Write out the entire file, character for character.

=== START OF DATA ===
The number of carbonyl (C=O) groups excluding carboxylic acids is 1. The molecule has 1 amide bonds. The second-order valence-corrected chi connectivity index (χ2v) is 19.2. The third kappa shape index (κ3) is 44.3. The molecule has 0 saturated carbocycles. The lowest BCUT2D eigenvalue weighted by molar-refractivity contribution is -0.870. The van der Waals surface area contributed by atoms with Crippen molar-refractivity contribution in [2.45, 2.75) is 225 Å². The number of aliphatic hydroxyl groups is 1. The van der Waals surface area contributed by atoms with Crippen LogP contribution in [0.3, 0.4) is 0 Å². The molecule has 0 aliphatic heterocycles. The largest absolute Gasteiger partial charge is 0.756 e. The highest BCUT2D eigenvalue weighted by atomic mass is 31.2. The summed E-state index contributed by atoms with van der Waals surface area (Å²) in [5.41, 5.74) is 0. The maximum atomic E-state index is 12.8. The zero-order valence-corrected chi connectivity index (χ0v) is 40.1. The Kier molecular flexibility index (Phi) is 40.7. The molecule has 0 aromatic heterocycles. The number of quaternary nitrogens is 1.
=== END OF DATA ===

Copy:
The number of carbonyl (C=O) groups excluding carboxylic acids is 1. The molecule has 1 amide bonds. The second-order valence-corrected chi connectivity index (χ2v) is 19.2. The third kappa shape index (κ3) is 44.3. The molecule has 0 saturated carbocycles. The lowest BCUT2D eigenvalue weighted by molar-refractivity contribution is -0.870. The van der Waals surface area contributed by atoms with Crippen molar-refractivity contribution in [2.45, 2.75) is 225 Å². The number of aliphatic hydroxyl groups is 1. The van der Waals surface area contributed by atoms with Crippen LogP contribution in [0.3, 0.4) is 0 Å². The molecule has 0 aliphatic heterocycles. The largest absolute Gasteiger partial charge is 0.756 e. The highest BCUT2D eigenvalue weighted by atomic mass is 31.2. The summed E-state index contributed by atoms with van der Waals surface area (Å²) in [5.41, 5.74) is 0. The maximum atomic E-state index is 12.8. The zero-order valence-corrected chi connectivity index (χ0v) is 40.1. The Kier molecular flexibility index (Phi) is 40.7. The molecule has 0 aromatic heterocycles. The number of quaternary nitrogens is 1.